Theresa May Announces Plans to Raise Investment into Africa Post-Brexit

BrexitTheresa May Announces Plans to Raise Investment into Africa Post-Brexit

Theresa May Announces Plans to Raise Investment into Africa Post-Brexit

Prime Minister Theresa May has announced intentions to raise British investments into Africa. The plan was announced in a Cape Town speech, pledging £4 billion following Brexit.

Investing in a “Fundamental Shift”

British Prime Minister Theresa May gave a speech in Cape town pledging £4 billion into African economies after Brexit. The goal is to create a “fundamental shift” in aid and to create jobs for young people.
This was May’s first trip to Africa as prime minister. The goal was to focus on long-term security and economic challenges as opposed to the reduction in short-term poverty. The three-day trade trip also involved a trip to Nigeria and Kenya. As she made her way to each country, she met with each of their presidents. The intention was to improve trade and economic ties with these developing economies in time for Brexit in 2019.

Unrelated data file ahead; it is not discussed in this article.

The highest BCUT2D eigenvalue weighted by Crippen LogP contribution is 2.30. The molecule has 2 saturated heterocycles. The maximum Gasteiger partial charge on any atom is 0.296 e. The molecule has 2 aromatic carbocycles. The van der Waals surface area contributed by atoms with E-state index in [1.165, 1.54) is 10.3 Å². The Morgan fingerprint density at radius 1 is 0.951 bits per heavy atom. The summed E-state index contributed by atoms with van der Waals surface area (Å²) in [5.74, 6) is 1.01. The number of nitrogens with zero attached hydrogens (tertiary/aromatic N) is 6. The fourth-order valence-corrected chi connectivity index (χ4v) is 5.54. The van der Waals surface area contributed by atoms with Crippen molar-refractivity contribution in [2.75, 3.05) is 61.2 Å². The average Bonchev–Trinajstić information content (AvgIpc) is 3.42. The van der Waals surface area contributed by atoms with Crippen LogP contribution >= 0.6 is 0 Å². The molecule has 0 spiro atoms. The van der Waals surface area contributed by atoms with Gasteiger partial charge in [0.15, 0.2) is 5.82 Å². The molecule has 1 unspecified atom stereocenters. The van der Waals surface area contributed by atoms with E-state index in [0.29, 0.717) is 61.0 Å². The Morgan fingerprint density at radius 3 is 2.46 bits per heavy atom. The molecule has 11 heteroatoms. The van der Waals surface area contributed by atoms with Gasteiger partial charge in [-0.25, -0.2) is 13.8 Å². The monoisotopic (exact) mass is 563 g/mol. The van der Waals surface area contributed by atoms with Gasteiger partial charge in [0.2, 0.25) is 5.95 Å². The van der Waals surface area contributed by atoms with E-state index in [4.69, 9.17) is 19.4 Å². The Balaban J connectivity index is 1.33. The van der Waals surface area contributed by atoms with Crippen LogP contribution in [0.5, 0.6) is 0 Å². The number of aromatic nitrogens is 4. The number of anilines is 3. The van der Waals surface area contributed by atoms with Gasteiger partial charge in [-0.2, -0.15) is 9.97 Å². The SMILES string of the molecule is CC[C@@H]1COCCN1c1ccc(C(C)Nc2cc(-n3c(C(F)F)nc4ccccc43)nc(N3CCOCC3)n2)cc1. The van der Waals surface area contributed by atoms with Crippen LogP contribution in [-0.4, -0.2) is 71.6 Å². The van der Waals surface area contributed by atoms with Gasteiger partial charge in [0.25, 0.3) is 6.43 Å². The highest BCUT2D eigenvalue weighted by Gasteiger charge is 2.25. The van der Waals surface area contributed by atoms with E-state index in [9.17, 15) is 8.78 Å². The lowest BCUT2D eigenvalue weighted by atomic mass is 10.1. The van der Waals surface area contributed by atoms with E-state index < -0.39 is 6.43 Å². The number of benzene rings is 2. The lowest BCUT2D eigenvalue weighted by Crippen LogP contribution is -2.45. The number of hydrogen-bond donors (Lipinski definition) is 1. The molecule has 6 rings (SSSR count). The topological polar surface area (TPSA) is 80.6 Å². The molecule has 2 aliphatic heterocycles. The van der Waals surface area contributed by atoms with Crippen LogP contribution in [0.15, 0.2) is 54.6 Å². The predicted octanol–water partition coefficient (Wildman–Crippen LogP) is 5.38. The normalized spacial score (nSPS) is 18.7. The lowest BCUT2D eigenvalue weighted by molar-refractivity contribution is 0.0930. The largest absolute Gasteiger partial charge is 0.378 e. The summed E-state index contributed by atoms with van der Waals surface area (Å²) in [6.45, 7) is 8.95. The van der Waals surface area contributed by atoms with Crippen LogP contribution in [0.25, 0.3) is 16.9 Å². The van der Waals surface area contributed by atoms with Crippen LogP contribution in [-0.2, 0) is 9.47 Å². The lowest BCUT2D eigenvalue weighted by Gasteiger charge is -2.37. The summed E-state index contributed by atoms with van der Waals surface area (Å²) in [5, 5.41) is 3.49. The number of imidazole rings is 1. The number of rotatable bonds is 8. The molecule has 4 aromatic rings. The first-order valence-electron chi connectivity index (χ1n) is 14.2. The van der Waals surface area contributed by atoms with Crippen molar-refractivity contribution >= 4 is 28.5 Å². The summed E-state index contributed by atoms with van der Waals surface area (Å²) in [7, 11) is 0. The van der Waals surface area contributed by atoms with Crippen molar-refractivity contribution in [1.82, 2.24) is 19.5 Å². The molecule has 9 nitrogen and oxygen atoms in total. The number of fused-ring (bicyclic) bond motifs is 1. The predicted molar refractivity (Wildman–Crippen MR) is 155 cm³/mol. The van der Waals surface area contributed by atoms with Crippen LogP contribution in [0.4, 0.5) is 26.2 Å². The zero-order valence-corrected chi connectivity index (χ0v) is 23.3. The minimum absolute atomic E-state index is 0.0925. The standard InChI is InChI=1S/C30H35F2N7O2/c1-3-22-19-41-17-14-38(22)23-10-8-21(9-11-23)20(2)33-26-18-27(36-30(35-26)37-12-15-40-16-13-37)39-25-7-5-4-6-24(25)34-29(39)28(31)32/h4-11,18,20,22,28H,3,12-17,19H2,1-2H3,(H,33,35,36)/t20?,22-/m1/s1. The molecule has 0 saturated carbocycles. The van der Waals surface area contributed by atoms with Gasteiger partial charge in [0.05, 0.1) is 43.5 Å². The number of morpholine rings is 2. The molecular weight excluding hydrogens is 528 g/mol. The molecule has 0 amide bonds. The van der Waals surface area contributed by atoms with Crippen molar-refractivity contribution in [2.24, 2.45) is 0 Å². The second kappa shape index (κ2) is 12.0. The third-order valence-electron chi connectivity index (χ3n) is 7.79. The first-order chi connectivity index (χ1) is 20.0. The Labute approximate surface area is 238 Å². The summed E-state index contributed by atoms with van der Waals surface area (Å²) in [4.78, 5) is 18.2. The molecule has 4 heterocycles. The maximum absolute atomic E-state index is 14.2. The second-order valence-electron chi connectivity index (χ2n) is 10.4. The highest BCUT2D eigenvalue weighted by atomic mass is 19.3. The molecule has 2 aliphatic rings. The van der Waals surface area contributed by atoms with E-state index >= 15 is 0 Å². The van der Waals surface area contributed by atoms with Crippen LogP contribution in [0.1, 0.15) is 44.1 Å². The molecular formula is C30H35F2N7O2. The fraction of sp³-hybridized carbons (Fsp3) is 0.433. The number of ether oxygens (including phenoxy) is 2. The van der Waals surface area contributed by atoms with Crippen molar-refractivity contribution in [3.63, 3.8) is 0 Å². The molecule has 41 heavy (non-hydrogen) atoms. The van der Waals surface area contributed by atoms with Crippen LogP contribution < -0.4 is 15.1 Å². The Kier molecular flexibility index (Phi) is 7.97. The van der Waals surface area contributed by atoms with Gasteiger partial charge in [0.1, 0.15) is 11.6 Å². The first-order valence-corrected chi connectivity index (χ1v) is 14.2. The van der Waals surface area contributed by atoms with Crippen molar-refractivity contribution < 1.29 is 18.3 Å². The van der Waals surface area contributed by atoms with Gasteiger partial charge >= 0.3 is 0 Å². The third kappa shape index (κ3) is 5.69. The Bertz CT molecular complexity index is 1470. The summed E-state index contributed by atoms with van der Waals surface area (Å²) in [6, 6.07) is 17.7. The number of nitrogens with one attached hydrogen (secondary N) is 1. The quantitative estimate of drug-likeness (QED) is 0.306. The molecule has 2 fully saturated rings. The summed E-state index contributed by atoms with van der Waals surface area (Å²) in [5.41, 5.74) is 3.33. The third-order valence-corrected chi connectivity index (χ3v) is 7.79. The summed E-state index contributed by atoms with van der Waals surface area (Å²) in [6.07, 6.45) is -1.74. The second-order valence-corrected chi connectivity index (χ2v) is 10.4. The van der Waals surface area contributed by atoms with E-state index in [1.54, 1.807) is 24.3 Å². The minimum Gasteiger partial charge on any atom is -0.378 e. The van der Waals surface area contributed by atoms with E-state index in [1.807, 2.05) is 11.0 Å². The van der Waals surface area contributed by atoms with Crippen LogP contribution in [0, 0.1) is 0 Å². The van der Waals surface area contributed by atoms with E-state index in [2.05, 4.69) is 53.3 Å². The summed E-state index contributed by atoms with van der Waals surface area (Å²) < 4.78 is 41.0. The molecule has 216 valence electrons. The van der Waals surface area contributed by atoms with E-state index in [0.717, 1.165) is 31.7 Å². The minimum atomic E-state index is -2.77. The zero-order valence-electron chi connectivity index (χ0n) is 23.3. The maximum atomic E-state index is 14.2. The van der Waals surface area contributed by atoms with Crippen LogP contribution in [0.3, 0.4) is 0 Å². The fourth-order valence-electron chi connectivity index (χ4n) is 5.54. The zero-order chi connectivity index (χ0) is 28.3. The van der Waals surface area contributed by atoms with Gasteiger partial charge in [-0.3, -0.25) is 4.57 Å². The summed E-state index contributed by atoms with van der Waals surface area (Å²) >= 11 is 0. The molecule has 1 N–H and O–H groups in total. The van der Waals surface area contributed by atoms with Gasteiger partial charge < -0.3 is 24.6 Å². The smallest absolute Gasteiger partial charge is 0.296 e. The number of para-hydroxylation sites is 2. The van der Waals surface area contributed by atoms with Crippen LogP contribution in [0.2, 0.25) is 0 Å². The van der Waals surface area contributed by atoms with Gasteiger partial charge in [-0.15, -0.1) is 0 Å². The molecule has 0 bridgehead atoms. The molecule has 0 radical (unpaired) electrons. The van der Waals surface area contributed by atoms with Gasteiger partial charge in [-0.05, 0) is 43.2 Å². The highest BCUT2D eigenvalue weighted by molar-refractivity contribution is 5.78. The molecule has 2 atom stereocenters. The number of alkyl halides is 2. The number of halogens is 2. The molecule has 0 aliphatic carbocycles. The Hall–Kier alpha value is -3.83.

Downplaying Warnings

Prior to the trip, Chancellor Philip Hammond had been warning about the negative economic impact of a no-deal Brexit. He issued a letter in which he described the damage he felt such a situation would cause the U.K. economy. As May made her way to South Africa, she took the opportunity to downplay that caution.

On Tuesday, May spoke to journalists on the RAF Voyager, underscoring her faith that a no-deal Brexit would be preferable to leaving the single market with a bad deal. She said that no-deal “wouldn’t be the end of the world.”

Becoming the G7’s Largest Investor in Africa

In May’s speech, she described her intentions to make the United Kingdom the G7’s largest investor in Africa, overtaking the United States by 2022. She stated that she planned to maintain existing economic links the U.K. has through its membership in the European Union. Those include the partnership across the E.U. with the Southern African Customs Union as well as with Mozambique. That said, May wants the U.K. to keep up those links after Brexit when it leaves the E.U.
She promised a £4 billion investment directly from the British government. She predicts that this investment will be matched by the U.K. private sector. The U.K. couldn’t match the “economic might” of certain other investors such as the U.S. and China, but it intends to offer long-term opportunities of the “highest quality and breadth.”